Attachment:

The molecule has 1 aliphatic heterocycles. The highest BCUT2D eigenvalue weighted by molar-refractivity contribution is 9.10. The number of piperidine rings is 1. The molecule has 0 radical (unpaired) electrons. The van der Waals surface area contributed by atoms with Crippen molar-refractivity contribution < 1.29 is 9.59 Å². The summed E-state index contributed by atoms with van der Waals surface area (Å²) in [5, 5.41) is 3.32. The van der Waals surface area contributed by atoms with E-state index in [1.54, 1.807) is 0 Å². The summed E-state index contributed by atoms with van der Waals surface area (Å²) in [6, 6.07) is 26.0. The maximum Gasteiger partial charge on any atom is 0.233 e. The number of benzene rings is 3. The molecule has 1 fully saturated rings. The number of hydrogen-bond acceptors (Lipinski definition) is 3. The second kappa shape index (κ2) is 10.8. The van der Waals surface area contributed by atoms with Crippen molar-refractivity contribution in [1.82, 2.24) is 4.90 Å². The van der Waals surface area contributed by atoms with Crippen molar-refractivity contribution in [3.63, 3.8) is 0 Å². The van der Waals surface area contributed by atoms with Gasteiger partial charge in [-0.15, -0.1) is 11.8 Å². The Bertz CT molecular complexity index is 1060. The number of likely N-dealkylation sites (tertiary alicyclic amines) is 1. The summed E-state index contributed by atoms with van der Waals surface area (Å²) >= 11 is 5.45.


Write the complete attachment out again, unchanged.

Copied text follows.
The molecule has 1 aliphatic heterocycles. The highest BCUT2D eigenvalue weighted by molar-refractivity contribution is 9.10. The number of piperidine rings is 1. The molecule has 0 radical (unpaired) electrons. The van der Waals surface area contributed by atoms with Crippen molar-refractivity contribution < 1.29 is 9.59 Å². The summed E-state index contributed by atoms with van der Waals surface area (Å²) in [5, 5.41) is 3.32. The van der Waals surface area contributed by atoms with E-state index in [1.54, 1.807) is 0 Å². The summed E-state index contributed by atoms with van der Waals surface area (Å²) in [6, 6.07) is 26.0. The maximum Gasteiger partial charge on any atom is 0.233 e. The number of benzene rings is 3. The molecule has 1 fully saturated rings. The number of hydrogen-bond acceptors (Lipinski definition) is 3. The second kappa shape index (κ2) is 10.8. The van der Waals surface area contributed by atoms with Crippen molar-refractivity contribution in [1.82, 2.24) is 4.90 Å². The van der Waals surface area contributed by atoms with Crippen molar-refractivity contribution in [3.63, 3.8) is 0 Å². The van der Waals surface area contributed by atoms with Gasteiger partial charge in [-0.15, -0.1) is 11.8 Å². The Bertz CT molecular complexity index is 1060. The number of likely N-dealkylation sites (tertiary alicyclic amines) is 1. The summed E-state index contributed by atoms with van der Waals surface area (Å²) >= 11 is 5.45.